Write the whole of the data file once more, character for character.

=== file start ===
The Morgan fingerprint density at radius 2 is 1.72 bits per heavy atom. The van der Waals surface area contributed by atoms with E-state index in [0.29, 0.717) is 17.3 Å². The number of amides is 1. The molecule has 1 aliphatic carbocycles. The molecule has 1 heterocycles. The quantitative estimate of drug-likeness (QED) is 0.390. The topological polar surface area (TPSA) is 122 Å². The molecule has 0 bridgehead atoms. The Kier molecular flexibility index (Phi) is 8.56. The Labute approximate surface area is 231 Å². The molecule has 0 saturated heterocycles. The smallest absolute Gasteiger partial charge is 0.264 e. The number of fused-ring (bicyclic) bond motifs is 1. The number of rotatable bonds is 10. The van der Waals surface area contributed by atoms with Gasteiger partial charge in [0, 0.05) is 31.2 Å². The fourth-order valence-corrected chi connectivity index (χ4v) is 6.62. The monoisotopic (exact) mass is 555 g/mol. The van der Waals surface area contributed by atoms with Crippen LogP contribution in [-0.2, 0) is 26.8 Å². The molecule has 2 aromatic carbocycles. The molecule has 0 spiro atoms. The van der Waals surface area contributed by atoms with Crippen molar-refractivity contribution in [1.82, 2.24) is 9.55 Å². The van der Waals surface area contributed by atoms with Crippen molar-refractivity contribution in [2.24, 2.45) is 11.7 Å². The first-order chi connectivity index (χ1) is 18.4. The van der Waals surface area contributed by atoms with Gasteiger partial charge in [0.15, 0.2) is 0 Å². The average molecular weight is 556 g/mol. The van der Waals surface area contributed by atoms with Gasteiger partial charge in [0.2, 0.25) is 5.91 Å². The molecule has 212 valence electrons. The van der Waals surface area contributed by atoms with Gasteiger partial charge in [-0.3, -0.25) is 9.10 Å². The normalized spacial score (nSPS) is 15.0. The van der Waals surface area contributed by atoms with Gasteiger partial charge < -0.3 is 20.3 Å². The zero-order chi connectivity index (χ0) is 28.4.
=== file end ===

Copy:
The Morgan fingerprint density at radius 2 is 1.72 bits per heavy atom. The van der Waals surface area contributed by atoms with E-state index in [0.29, 0.717) is 17.3 Å². The number of amides is 1. The molecule has 1 aliphatic carbocycles. The molecule has 1 heterocycles. The quantitative estimate of drug-likeness (QED) is 0.390. The topological polar surface area (TPSA) is 122 Å². The molecule has 0 bridgehead atoms. The Kier molecular flexibility index (Phi) is 8.56. The Labute approximate surface area is 231 Å². The molecule has 0 saturated heterocycles. The smallest absolute Gasteiger partial charge is 0.264 e. The number of fused-ring (bicyclic) bond motifs is 1. The number of rotatable bonds is 10. The van der Waals surface area contributed by atoms with Gasteiger partial charge in [0, 0.05) is 31.2 Å². The fourth-order valence-corrected chi connectivity index (χ4v) is 6.62. The monoisotopic (exact) mass is 555 g/mol. The van der Waals surface area contributed by atoms with Crippen LogP contribution in [-0.2, 0) is 26.8 Å². The molecule has 2 aromatic carbocycles. The molecule has 0 spiro atoms. The van der Waals surface area contributed by atoms with Crippen molar-refractivity contribution in [1.82, 2.24) is 9.55 Å². The van der Waals surface area contributed by atoms with Crippen molar-refractivity contribution in [2.24, 2.45) is 11.7 Å². The first-order chi connectivity index (χ1) is 18.4. The van der Waals surface area contributed by atoms with Gasteiger partial charge in [0.15, 0.2) is 0 Å². The average molecular weight is 556 g/mol. The van der Waals surface area contributed by atoms with Gasteiger partial charge in [0.2, 0.25) is 5.91 Å². The molecule has 212 valence electrons. The van der Waals surface area contributed by atoms with Gasteiger partial charge in [-0.3, -0.25) is 9.10 Å². The normalized spacial score (nSPS) is 15.0. The van der Waals surface area contributed by atoms with Gasteiger partial charge < -0.3 is 20.3 Å². The zero-order chi connectivity index (χ0) is 28.4.